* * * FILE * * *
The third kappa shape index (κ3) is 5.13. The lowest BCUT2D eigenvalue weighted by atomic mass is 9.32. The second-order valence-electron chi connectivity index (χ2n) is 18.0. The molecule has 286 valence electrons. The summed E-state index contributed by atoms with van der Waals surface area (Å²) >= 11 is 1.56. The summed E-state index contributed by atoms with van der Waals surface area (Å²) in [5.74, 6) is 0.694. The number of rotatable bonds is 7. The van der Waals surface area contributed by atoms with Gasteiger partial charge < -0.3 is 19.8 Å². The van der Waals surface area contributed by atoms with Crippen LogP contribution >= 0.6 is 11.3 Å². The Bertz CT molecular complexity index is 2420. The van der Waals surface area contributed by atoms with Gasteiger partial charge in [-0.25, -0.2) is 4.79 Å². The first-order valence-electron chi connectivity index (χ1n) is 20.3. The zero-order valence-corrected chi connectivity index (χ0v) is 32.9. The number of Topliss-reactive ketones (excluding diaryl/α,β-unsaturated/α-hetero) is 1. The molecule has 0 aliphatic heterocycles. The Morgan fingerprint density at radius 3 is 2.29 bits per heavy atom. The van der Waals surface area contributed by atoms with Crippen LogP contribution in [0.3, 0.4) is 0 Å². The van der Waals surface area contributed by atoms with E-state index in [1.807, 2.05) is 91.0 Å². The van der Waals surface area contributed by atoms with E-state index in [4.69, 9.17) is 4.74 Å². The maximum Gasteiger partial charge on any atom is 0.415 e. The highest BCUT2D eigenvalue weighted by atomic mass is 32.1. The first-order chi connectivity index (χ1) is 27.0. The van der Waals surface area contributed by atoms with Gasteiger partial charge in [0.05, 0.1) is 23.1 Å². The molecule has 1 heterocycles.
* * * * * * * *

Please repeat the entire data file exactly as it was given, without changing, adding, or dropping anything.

The third kappa shape index (κ3) is 5.13. The lowest BCUT2D eigenvalue weighted by atomic mass is 9.32. The second-order valence-electron chi connectivity index (χ2n) is 18.0. The molecule has 286 valence electrons. The summed E-state index contributed by atoms with van der Waals surface area (Å²) >= 11 is 1.56. The summed E-state index contributed by atoms with van der Waals surface area (Å²) in [5.74, 6) is 0.694. The number of rotatable bonds is 7. The van der Waals surface area contributed by atoms with Gasteiger partial charge < -0.3 is 19.8 Å². The van der Waals surface area contributed by atoms with Crippen LogP contribution >= 0.6 is 11.3 Å². The Bertz CT molecular complexity index is 2420. The van der Waals surface area contributed by atoms with Gasteiger partial charge in [-0.25, -0.2) is 4.79 Å². The first-order valence-electron chi connectivity index (χ1n) is 20.3. The zero-order valence-corrected chi connectivity index (χ0v) is 32.9. The number of Topliss-reactive ketones (excluding diaryl/α,β-unsaturated/α-hetero) is 1. The molecule has 0 aliphatic heterocycles. The Morgan fingerprint density at radius 3 is 2.29 bits per heavy atom. The van der Waals surface area contributed by atoms with Crippen LogP contribution in [0.3, 0.4) is 0 Å². The van der Waals surface area contributed by atoms with E-state index in [1.807, 2.05) is 91.0 Å². The van der Waals surface area contributed by atoms with E-state index in [4.69, 9.17) is 4.74 Å². The maximum Gasteiger partial charge on any atom is 0.415 e. The highest BCUT2D eigenvalue weighted by atomic mass is 32.1. The first-order chi connectivity index (χ1) is 27.0. The van der Waals surface area contributed by atoms with Gasteiger partial charge in [0.05, 0.1) is 23.1 Å². The molecule has 1 heterocycles.